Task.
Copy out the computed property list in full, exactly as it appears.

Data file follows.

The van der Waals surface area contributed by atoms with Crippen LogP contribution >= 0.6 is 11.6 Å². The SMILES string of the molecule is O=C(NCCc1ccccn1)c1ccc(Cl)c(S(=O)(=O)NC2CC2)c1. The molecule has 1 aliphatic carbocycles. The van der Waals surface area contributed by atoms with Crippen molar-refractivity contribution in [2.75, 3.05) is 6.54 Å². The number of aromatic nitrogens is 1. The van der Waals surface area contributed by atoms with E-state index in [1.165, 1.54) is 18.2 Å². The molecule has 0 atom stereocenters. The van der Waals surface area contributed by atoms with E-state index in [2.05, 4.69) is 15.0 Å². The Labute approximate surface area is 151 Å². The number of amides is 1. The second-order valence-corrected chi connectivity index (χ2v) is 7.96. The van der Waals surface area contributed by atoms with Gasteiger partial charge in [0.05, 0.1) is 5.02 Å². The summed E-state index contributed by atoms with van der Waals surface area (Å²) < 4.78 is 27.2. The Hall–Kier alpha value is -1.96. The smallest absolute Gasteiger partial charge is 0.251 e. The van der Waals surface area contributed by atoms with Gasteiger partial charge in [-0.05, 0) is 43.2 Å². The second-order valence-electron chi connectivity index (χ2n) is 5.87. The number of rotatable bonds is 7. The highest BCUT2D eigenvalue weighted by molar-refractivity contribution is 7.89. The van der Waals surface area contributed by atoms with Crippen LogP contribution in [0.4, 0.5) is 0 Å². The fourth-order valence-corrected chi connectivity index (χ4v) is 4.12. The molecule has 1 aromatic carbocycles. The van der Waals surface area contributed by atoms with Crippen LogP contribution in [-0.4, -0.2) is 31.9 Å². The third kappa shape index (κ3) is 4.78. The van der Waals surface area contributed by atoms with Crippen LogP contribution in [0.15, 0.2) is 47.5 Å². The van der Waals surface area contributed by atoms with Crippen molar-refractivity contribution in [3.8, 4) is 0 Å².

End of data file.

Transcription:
The van der Waals surface area contributed by atoms with Crippen LogP contribution >= 0.6 is 11.6 Å². The SMILES string of the molecule is O=C(NCCc1ccccn1)c1ccc(Cl)c(S(=O)(=O)NC2CC2)c1. The molecule has 1 aliphatic carbocycles. The van der Waals surface area contributed by atoms with Crippen molar-refractivity contribution in [2.75, 3.05) is 6.54 Å². The number of aromatic nitrogens is 1. The van der Waals surface area contributed by atoms with E-state index in [1.165, 1.54) is 18.2 Å². The molecule has 0 atom stereocenters. The van der Waals surface area contributed by atoms with E-state index in [2.05, 4.69) is 15.0 Å². The Labute approximate surface area is 151 Å². The number of amides is 1. The second-order valence-corrected chi connectivity index (χ2v) is 7.96. The van der Waals surface area contributed by atoms with Gasteiger partial charge in [0.05, 0.1) is 5.02 Å². The summed E-state index contributed by atoms with van der Waals surface area (Å²) < 4.78 is 27.2. The Hall–Kier alpha value is -1.96. The smallest absolute Gasteiger partial charge is 0.251 e. The van der Waals surface area contributed by atoms with Gasteiger partial charge in [-0.05, 0) is 43.2 Å². The second-order valence-electron chi connectivity index (χ2n) is 5.87. The number of rotatable bonds is 7. The highest BCUT2D eigenvalue weighted by molar-refractivity contribution is 7.89. The van der Waals surface area contributed by atoms with Crippen LogP contribution in [0.4, 0.5) is 0 Å². The fourth-order valence-corrected chi connectivity index (χ4v) is 4.12. The molecule has 1 aromatic carbocycles. The van der Waals surface area contributed by atoms with Crippen LogP contribution in [-0.4, -0.2) is 31.9 Å². The third kappa shape index (κ3) is 4.78. The van der Waals surface area contributed by atoms with Crippen LogP contribution in [0.15, 0.2) is 47.5 Å². The van der Waals surface area contributed by atoms with Crippen molar-refractivity contribution in [3.8, 4) is 0 Å².